Modern logo design is a collection of classic and trending elements, all of which combine together to create a brand mark that feels fresh. Today’s modern design is exemplified by sleek lines, simple lettering, color, and highly defined elements.
Here, we’ll look at trends in modern logo design with examples from large companies and smaller brands.
Whether you’re gearing up for a minimal design, love gradients, like hand-drawn imagery, or have a clear need for a responsive logo, we’ll have you covered with these trends and examples.
Drop the embellishments. Logos that feature a minimal style are totally trending.
This is a modern take on logos that’s been evolving for a long time as more designs feature flatter styles, fewer colors and as few words as possible.
Minimal styles are popular for a few reasons:
- They are easy to read at a glance, and at small sizes
- They reflect an overall trend in design of all types
- They are easier to use from placing on images to icons to billboards
- Big brands are doing it – Google, Airbnb, Spotify and others have all streamlined their logos
Dunkin’ dropped the “Donuts” in a recent change. While the idea of the logo didn’t change that much, it’s simple and minimal. This is representative of a shift toward minimalization that’s happening across logo design, for brands new and old, large and small.
Best Buy moved from a price tag icon logo with tilted text inside to upright text next to an icon. The new logo does look more modern. It is easier to read and it has an overall sleekness that minimal styles tend to convey.
Gradients are one of the best color trends to bounce back after being “flattened” by flat and material design trends. The newer versions of gradients have been bright, bold and integrated into the design. They are anything but boring.
This trend is carrying over to logo design as well. The modern take on gradients is to make them obvious. (There aren’t some of the skeuomorphic hints of graduated color from the past.)
Mozilla Firefox uses gradients in its logo elements and overall website design. A color theme – such as a specific gradient hue – can carry a visual theme so that people know you almost by color alone. (There are rumors that the upcoming version of the logo will feature an even more prominent gradient style.)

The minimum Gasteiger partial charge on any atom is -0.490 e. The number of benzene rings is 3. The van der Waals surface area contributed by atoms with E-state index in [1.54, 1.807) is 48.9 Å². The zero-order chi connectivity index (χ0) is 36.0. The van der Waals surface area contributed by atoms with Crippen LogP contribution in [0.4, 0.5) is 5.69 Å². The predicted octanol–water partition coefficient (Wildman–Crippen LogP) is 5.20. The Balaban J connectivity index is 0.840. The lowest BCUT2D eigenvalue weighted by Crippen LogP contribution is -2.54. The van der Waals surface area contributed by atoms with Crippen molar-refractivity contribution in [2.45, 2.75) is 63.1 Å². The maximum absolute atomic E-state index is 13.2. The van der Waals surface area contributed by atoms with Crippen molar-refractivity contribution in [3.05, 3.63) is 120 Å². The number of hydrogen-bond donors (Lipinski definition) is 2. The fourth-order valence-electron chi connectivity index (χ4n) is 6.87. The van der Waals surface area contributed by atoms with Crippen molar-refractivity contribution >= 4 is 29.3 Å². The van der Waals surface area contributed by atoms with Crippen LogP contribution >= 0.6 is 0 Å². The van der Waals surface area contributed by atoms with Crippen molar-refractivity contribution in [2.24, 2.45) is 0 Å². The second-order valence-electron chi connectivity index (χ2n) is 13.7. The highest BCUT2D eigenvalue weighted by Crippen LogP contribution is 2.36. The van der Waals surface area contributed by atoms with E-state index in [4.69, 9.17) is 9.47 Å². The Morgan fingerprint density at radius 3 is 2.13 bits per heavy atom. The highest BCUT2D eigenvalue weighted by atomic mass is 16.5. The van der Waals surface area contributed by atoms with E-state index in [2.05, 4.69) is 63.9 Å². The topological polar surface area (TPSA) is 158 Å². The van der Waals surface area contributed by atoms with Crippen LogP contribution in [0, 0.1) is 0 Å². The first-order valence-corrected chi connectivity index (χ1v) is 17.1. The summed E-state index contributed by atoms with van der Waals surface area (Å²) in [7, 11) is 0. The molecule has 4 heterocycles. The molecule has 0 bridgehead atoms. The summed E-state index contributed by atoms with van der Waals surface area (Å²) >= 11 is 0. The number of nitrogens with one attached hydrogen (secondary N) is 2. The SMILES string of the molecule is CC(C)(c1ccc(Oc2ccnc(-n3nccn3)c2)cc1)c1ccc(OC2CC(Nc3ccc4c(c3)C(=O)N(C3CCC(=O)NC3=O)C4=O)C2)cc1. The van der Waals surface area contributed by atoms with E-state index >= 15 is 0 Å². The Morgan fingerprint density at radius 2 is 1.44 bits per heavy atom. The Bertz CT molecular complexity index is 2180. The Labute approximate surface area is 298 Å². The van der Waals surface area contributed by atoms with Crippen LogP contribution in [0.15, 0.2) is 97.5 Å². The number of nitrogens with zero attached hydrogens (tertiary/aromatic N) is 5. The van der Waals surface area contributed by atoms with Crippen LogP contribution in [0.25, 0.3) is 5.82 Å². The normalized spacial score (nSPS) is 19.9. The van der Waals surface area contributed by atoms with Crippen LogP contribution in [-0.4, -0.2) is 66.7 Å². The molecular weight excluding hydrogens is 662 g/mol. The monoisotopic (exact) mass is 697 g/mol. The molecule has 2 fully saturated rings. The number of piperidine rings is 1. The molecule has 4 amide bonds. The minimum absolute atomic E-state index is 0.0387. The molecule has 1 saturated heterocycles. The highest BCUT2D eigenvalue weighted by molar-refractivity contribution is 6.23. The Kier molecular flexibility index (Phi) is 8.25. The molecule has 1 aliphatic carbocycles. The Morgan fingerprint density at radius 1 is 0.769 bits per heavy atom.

3. Text in a Box
“Text in a box” logos are another example of how minimalism and readability are impacting design. This logo style is incredibly easy to read and highly functional. (Think of how easy it is to put a logo such as the one above on top of an image and still be able to read it.)
This style works best with clean lettering and simple words.
The trend might also be reflective of some of the do-it-yourself logo options on the market.
Duke University Press uses a text in a box logo that emphasizes the prominence of the university name in the design. The larger reverse letters have an immediate impact in the logo while providing plenty of space for “university press,” which includes a long string of letters for a logo.
4. Icon Next to Text
This is one of the things that sets apart many newer logo designs from anything more than 6 months or so ago – a text and icon element placed next to each other.
For a while, elements in icon design seemed to touch or overlap. Not anymore.
Designers are treating logo elements – icons and text – as separate things. This works for a few reasons:
- So people will look at each part of the logo independently, visually differentiating the icon and text
- To create an easier visual path for responsive logos or social media icons (just drop the text)
- This option can be fun, and adaptable when it comes to animation
Slack said this about its logo change (that features an icon next to text) and the philosophy is spot on: “A good reason to change a logo is that it’s not doing the job you want it to do—and because a simpler, more distinctive evolution of it could do that job better.”